downy woodpecker feeds on a suet log in Shirley
nothing better than watching songbirds at feeders during
winter’s dreary months.
in ruby red coats, woodpeckers in black-and-white
tuxedos and bluebirds in royal finery brighten the
frequent visitors to our feeders quickly become old
friends — the same birds come every day, all
day," says Shirley Devan, outgoing president of the
Williamsburg Bird Club —www.williamsburgbirdclub.org
— in southeastern Virginia.
quickly learn who likes to eat seeds on the ground, who
likes the seed feeders, who likes the suet feeders.
Birds always surprise me. The red-bellied woodpecker
likes the seed feeder more than the suet. The brown
thrasher prefers suet. ‘My’ hermit thrush usually
just sips water. I have a pair of downy woodpeckers —
male and female. I like to think they nest in my
neighborhood in spring and summer."
for a home-based habitat are a personal choice.
birder Martha Wren Briggs says commercial feeders aren’t
necessary because birds are tree or ground feeders, and
each type eats bread and seeds tossed on the ground, or
put in a flat dish. Fresh water is important even in
winter and is best provided in a shallow dish, such as a
large flat saucer used under large planters, because
birds dislike a deep bird bath, she advises.
your imagination to feed your tree-dining friends,"
easiest way to serve fat trimmings from meats, suet or a
peanut butter and cornmeal mixture is to simply rub it
in the bark of a tree. Tree feeders will shimmy down the
tree and peck away at the delicious treat.
are curious birds. Place an almost empty peanut butter
jar on the ground, and wrens will go in and out, taking
a nibble each time."
you opt for traditional feeders, squirrels and raccoons
may raid your seed supply, so baffle deterrents are your
best friend. If blackbirds swarm your surroundings,
caged feeders help keep bully birds and squirrels at
bay; when you choose caged feeders, make sure the cages
are large enough to prevent wanted critters from
reaching in to grab goodies.
the posts that support feeders are important parts of
the pastime. Wrought-iron poles with hooks for
hanging feeders are attractive, but often they lean and
fall in soft, wet soil. Feeders hung on trees are highly
susceptible to predators taking advantage of the
you’re looking for an extra sturdy feeding station,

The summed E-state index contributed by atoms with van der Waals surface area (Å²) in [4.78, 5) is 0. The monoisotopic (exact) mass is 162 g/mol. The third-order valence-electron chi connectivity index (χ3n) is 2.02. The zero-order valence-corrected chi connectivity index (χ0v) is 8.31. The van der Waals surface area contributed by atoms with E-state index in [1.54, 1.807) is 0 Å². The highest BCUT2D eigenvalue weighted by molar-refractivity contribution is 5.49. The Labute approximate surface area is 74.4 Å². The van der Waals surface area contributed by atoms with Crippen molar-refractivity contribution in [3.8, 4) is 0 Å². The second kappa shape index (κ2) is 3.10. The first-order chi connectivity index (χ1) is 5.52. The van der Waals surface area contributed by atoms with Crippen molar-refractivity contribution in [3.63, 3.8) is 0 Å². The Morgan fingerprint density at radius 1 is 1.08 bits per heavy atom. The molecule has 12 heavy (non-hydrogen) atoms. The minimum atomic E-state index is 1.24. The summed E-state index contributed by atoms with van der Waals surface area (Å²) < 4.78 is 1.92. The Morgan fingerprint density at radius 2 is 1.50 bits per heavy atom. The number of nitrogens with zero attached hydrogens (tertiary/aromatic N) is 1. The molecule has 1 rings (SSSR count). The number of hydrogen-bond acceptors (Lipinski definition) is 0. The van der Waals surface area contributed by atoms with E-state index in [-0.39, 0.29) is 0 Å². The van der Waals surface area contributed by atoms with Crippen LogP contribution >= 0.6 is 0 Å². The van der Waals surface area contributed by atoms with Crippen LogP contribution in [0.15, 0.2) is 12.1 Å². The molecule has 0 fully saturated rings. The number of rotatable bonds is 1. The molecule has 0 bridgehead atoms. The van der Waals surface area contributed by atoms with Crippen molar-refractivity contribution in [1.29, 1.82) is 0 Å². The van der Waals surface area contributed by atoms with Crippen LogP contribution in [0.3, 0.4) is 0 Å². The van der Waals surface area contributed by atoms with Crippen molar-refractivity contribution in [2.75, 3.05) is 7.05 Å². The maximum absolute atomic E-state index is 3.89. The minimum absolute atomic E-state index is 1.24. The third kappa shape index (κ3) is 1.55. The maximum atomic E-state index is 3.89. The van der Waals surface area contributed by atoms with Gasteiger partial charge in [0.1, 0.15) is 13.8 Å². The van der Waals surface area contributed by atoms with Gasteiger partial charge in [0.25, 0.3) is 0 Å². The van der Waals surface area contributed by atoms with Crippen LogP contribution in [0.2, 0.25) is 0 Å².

here’s one I recently created for my feathered
1 square treated
post, 4-by-4, 10 feet long
bag, quick-set concrete
baffle with 4-inch square opening
hooks, each about 12 inches long (consider vinyl-coated
hooks, not just painted, versions for durability);
choose hangers that set out far enough to accommodate
width of feeders
cap for post top
a post-hole digger to create a hole
about 24 inches deep. Place treated post
in hole, pour in concrete mixed with water
according to directions on bag.
concrete sets, adjust post and use level to
ensure the post is straight on all sides.
post to set a couple days before installing baffle and
then attaching hangers (use long screws for
stability). Place decorative cap on post top;
fill and hang feeders.
feeders and fillers:
feeders on the four hooks, consider a caged suet feeder,
Duncraft caged peanut feeder and two Droll Yankees caged
domed feeders with large tubes so you don’t have to
fill them so often. Plastic domes on feeders help
shield them from rain; you may want to consider taking
in feeders during prolonged, heavy rains to prevent
costly seed from molding.
seeds, sunflower will get you tons of beautiful birds,
but it may also attract blackbirds and obnoxious fish
crows that tend to live near waterways. Cole’s offers
special blends that include sunflower meats, fruits and
assorted nuts; Cole’s seeds — www.coleswildbird.com
— are sold at specialty wildlife stores and garden
addition to the feeding station, consider specialty
feeders such as a finch feeder with thistle seed,
bluebird feeder with dried mealworms and platform
feeders (composite wood feeders are awesome!) with
safflower seed, which squirrels and nuisance birds tend
to leave alone. Look for feeders that are easy to clean,
such as the Droll Yankees feeders which have a metal rod
that you pull to remove the ports for easy cleaning.
Feeder should routinely be cleaned with a splash of
bleach added to soap and water, then thoroughly rinsed
and dried before refilling.
matter how many or what style birdfeeders you choose to
use, there is one all-important aspect to remember —
enjoy the sights and sounds of your feathered friends.
They will probably stick around and nest in your yard,
turning your environment into a healthy, happy habitat.
cup smooth peanut butter
cup vegetable shortening
cup white flour, not self-rising
cups yellow cornmeal, not self-rising
ingredients together thoroughly and place in a suet log
(small log with holes drilled in it) or simply smear the
paste on the trunk of tree, branch, post of other solid
object where birds can easily find and reach it. Store
unused suet in closed container in refrigerator until
needed. — National Audubon Society; www.audubon.org
it simple: Using plain beef suet is great for birds —
squirrels leave it alone, it’s cheap and all the birds
love it! — Cornell Lab of Ornithology;